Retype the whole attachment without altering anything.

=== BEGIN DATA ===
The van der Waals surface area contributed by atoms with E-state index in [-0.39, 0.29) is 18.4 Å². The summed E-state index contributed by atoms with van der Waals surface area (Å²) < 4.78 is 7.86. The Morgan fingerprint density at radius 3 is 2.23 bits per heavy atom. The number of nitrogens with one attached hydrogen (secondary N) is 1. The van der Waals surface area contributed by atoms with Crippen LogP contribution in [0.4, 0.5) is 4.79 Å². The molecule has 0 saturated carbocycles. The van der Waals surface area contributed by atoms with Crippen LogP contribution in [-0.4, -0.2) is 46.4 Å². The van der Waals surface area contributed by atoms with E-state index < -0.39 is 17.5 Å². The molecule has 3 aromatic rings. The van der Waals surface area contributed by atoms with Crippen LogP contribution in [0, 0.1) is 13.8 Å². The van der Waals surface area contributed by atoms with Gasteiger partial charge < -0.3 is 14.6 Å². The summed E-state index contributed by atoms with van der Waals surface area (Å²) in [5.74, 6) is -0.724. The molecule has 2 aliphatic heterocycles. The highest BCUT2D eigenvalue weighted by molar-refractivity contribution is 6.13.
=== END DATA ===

The van der Waals surface area contributed by atoms with E-state index in [-0.39, 0.29) is 18.4 Å². The summed E-state index contributed by atoms with van der Waals surface area (Å²) < 4.78 is 7.86. The Morgan fingerprint density at radius 3 is 2.23 bits per heavy atom. The number of nitrogens with one attached hydrogen (secondary N) is 1. The van der Waals surface area contributed by atoms with Crippen LogP contribution in [0.4, 0.5) is 4.79 Å². The molecule has 0 saturated carbocycles. The van der Waals surface area contributed by atoms with Crippen LogP contribution in [-0.4, -0.2) is 46.4 Å². The van der Waals surface area contributed by atoms with E-state index < -0.39 is 17.5 Å². The molecule has 3 aromatic rings. The van der Waals surface area contributed by atoms with Crippen LogP contribution in [0, 0.1) is 13.8 Å². The van der Waals surface area contributed by atoms with Gasteiger partial charge < -0.3 is 14.6 Å². The summed E-state index contributed by atoms with van der Waals surface area (Å²) in [5.74, 6) is -0.724. The molecule has 2 aliphatic heterocycles. The highest BCUT2D eigenvalue weighted by molar-refractivity contribution is 6.13.